Church branding is not about its logo
Businesses use logos to help identify themselves.
Like cattle ranchers, they separate themselves from the herd with an identifying mark. A swoosh on the side of show means quality and fashion. Golden arches let you know what you are going to get every time. The word “Disney” usually ensures quality family-friendly content.
Church branding is not about its logo.
It can serve an important purpose by transmitting a message to help identify yourself. The early Christians used the image of a fish. The cross is an identifiable symbol used by the universal Christian church. A logo can be an illustration of a church’s mission statement to help remind members and project a vision to the community.
There is a dangerous flip side: What communicates effectively on the inside can communicate an entirely different message to the outside.
People are savvy consumers. They can spot a logo that is dated and immediately jump to the conclusion that a church is out of touch and not worth their time.
A church logo can unwittingly deliver a conflicting message. Like a mission statement that is unfamiliar with members and needs dusting, a logo could use the same treatment by updating its design.
Church branding is more about your name.
People in your community will far more readily identify with the name of your church than your logo.
For small businesses, word-of-mouth advertising means everything. They can have a beautiful logo, invest in advertising, but if they don’t deliver an outstanding product or service they are not going to last.
When people hear the name of your church, what words will come to their mind? Will the words be positive, negative, or indifferent? Will they even know you exist?
A negative or indifferent reputation will close minds and plug ears from unchurched people in your community. It’s true that the power of God’s Word can penetrate any hardened soul, but do we allow ourselves or our church to get in the way of the message. Or worse, do we refrain from delivering any message at all?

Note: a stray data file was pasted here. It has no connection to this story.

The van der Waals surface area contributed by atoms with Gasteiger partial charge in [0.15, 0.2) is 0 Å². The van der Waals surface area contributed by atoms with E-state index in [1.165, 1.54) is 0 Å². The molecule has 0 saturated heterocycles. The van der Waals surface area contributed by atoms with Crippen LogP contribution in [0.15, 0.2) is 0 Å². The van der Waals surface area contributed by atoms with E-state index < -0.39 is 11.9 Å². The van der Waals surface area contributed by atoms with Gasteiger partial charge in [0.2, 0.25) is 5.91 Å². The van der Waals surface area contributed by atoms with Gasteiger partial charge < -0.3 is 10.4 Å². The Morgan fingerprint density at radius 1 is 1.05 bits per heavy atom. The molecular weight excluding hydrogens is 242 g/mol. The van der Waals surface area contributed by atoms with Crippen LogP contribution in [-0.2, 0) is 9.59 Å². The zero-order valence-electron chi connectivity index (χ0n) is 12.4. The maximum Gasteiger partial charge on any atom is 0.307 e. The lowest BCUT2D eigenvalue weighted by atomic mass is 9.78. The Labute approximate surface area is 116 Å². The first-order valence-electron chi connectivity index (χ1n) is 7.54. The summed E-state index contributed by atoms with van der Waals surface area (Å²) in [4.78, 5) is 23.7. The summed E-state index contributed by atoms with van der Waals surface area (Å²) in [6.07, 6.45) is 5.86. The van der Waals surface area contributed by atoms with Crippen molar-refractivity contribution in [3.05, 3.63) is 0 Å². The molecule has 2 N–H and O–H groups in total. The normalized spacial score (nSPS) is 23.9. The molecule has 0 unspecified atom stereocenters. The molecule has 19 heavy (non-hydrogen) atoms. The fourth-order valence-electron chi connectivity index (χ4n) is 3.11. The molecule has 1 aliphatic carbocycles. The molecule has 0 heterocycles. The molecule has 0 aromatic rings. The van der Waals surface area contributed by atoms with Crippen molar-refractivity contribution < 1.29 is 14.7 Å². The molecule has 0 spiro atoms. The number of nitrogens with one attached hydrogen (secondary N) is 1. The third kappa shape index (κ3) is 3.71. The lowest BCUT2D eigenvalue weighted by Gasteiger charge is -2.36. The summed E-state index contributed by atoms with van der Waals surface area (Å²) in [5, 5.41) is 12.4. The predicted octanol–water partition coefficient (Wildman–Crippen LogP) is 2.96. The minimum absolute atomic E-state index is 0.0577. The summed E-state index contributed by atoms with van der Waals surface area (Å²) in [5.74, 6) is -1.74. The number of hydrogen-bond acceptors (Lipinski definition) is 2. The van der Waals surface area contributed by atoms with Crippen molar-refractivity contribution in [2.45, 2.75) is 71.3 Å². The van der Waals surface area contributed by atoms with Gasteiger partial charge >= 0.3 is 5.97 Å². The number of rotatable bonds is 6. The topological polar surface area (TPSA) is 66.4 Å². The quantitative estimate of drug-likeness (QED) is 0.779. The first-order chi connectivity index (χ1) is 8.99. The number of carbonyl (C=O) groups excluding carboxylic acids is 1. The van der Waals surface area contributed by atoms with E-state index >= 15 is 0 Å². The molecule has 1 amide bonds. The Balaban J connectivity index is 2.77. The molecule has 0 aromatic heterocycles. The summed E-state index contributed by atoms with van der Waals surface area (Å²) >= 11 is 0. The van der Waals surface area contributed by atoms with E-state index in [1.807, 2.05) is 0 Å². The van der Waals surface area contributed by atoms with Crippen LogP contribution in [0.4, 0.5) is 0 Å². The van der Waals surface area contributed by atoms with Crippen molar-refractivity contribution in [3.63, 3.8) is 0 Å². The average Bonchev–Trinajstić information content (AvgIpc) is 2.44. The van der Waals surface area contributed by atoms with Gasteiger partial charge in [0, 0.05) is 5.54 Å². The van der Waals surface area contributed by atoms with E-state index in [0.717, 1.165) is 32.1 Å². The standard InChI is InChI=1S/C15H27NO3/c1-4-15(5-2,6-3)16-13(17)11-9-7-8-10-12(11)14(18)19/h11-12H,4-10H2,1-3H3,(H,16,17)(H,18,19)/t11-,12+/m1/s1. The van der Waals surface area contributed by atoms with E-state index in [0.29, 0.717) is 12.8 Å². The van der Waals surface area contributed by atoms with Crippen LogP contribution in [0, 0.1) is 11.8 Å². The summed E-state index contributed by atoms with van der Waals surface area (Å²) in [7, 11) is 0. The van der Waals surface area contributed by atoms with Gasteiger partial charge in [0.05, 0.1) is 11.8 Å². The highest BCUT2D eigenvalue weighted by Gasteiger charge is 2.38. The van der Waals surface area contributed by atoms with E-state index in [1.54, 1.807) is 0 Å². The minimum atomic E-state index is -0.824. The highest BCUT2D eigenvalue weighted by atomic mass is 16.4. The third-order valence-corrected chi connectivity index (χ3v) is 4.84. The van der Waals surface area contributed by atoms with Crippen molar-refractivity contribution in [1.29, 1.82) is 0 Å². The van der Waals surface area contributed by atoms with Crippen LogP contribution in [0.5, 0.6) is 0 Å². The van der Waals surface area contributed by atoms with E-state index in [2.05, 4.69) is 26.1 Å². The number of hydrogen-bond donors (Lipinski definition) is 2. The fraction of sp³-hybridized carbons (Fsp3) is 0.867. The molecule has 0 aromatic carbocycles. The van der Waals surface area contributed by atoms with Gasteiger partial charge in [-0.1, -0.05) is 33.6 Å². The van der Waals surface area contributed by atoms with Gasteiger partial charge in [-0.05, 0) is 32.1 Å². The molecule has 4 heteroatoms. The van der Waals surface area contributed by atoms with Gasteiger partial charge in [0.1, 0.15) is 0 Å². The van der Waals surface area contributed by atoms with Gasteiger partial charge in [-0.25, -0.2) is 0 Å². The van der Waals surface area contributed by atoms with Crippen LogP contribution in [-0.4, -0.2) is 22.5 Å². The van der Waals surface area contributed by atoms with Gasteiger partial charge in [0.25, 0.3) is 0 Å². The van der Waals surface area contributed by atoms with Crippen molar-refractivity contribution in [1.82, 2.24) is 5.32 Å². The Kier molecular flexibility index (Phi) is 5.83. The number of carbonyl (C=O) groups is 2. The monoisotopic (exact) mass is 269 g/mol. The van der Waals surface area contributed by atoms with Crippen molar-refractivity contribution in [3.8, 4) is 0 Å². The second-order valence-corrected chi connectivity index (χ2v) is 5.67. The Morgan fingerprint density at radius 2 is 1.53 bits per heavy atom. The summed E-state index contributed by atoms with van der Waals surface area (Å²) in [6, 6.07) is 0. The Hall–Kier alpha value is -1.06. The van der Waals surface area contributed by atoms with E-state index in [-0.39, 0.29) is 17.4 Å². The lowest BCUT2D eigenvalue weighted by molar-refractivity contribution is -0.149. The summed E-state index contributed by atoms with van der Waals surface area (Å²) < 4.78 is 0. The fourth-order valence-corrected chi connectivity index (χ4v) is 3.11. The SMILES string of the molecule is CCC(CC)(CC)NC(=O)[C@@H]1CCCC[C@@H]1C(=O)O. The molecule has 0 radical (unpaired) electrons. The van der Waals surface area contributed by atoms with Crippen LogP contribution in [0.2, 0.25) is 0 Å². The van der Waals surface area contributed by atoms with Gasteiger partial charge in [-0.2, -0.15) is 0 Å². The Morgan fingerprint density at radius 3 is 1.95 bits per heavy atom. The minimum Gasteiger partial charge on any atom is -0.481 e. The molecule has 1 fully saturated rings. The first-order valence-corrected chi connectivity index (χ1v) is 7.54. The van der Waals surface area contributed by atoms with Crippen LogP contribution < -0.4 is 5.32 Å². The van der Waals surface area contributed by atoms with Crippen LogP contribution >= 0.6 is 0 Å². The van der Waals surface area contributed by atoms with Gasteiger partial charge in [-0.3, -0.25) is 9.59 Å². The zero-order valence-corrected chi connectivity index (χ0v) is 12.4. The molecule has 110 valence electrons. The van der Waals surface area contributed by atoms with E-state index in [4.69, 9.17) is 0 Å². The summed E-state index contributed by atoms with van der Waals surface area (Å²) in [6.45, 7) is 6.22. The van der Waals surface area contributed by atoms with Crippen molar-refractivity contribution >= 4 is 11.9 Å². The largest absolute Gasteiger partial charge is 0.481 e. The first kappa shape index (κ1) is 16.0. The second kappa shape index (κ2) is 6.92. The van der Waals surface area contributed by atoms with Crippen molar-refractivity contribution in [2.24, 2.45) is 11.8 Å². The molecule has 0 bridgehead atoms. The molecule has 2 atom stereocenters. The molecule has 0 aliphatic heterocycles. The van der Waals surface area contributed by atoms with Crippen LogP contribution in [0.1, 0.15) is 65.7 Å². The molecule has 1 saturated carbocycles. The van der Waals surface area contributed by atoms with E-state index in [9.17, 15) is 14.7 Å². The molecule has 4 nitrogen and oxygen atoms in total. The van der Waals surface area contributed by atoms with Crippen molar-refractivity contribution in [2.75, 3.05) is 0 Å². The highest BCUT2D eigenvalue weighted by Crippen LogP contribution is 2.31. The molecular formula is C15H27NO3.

A church’s name is a powerful brand. Like any foundation, it often requires the laying of bricks one at a time. One word, one misdeed, one careless act can wipe out a wall of bricks that have painstaking built over time.
A church’s reputation is a brand that can help win an audience to proclaim the gospel. It is built brick-by-brick in the words you say, the visuals you show, and the experiences people have with you over time.
The most powerful brand for your church is your people.
We must remember that the primary objective with every church brand is transmitting a gospel message. They are not just reminders for members of who you are but can serve as starting points with your community to communicate why you exist. They are conversation starters. Brands can be baseless if there is little connection with the community.
The human brand is the most powerful brand of a church.
They can have five distinct characteristics:
#1 Human brands believe in the power of great questions.